Proving a number is irrational may or may not be easy. For example, nobody knows whether $\pi+e$ is rational.

On the other hand, there are properties we know rational numbers have and *only* rational numbers have, and properties we know irrational numbers have and *only* irrational numbers have. If we can show a given number have one of the former, we can guarantee it is rational; if we can show it has the latter, we can guarantee it is irrational. There are also properties that rational numbers, among others, have; if we can prove a given $x$ does *not* have such a property, then it cannot be rational. Or there are properties that only *some* rational numbers have (like terminating decimal expansion). If you number *does* have such a property, then it *must* be rational. Etc.

And sometimes it is possible to simply prove it "directly."

First: remember that the definition of "rational number" is *not* about its decimal expansion, but rather:

A real number $r$ is **rational** if there exist integers $a$ and $b$, $b\neq 0$, such that $ \displaystyle r= \frac{a}{b}$.

It is a *consequence* of this definition that, if you write down a decimal expansion for a rational number, then it will be *periodic* (it will eventually repeat, perhaps with $0$s).

So it's not about numbers "going on to infinity". Or about decimal expansions. It's about being able to express the number as a *ratio* of two integers (hence "rational": a ratio).

(As a matter of fact, "most" numbers have non-terminating decimal expansions; not only do all irrationals have nonterminating decimal expansion, but a rational number $\frac{a}{b}$, with $a$ and $b$ relatively prime, has terminating decimal expansion if and only if no prime other than $2$ or $5$ divides $b$).

For example, the ancient greeks proves that $\sqrt{2}$ was not rational by contradiction:

Assume that $\sqrt{2}$ is rational, and write $\sqrt{2}=\frac{a}{b}$ with $a$ and $b$ integers. By cancelling, we may assume that $a$ and $b$ are not both even (if they are, we can simply keep cancelling powers of $2$ until one of them is not). Squaring we get that $2 = \frac{a^2}{b^2}$. Then $2b^2=a^2$. Since the left hand side is even, $a^2$ is even; but for a square to be even, we must have $a$ even. So $a=2k$ for some $k$. That means that $2b^2 = a^2 = (2k)^2 = 4k^2$. From $2b^2 = 4k^2$ we conclude that $b^2 = 2k^2$, so $b$ must be even. But this contradicts our assumption that $a$ and $b$ were not both even. The contradiction arises from assuming $\sqrt{2}$ is rational, therefore $\sqrt{2}$ is irrational.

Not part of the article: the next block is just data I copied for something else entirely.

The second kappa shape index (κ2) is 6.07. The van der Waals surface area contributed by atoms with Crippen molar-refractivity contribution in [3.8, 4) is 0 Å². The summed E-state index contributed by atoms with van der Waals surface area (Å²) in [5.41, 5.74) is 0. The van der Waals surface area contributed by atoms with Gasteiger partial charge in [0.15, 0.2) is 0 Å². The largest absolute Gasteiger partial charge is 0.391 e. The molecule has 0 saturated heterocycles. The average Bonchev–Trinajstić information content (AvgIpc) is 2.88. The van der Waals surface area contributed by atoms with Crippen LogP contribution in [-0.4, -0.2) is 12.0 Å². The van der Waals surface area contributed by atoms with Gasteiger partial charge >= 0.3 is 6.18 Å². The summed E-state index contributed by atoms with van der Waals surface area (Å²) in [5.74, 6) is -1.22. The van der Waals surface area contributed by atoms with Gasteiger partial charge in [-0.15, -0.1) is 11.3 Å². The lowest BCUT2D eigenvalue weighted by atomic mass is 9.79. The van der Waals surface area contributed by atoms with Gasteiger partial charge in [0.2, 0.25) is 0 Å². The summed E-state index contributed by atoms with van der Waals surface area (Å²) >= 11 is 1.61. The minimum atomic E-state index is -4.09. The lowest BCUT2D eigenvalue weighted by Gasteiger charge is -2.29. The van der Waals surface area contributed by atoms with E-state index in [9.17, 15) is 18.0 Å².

We did not need to find the decimal expansion of $\sqrt{2}$, or prove it never repeated; we simply proved that it is impossible for $\sqrt{2}$ to be expressible as a ratio of two integers.

Likewise, one can show that for every positive integer $n$ and every positive integer $m$, $\sqrt[m]{n}$ is either an integer, or it is irrational (the proof uses either unique factorization of integers into primes or something similar).

Here's another example of something we know about rationals and irrationals: it is a corollary to a theorem of Hurwitz from 1891:

If $x$ is irrational, then there are infinitely many integers $p$ and $q$, $q\neq 0$, with $p$ and $q$ sharing no common factors other than $1$ and $-1$, such that
$$\left| x- \frac{p}{q}\right| \lt \frac{1}{\sqrt{5}q^2}.$$

If you can show that for a given $x$, the inequality has only finitely many solutions, then the conclusion is that $x$ must be rational.

Likewise, there are theorems that tell us about *algebraic numbers* (roots of polynomials with integer coefficients). Every rational number is algebraic (since $\frac{a}{b}$ is the root of $bx-a$); if you can prove a number is *not* algebraic, then it must be irrational. For example, one can prove that $e$ and that $\pi$ are transcendental, but showing that they cannot be roots of any polynomial with integer coefficients; in particular, they cannot be rational either.

So, most of the time we aren't looking at the "decimal expansion" to decide if the number is rational or not (thought *sometimes* we do, for some very special numbers like the one Austin Mohr mentions). Instead, we look at the *properties* the number has to see if it has the properties of a rational number or of an irrational number.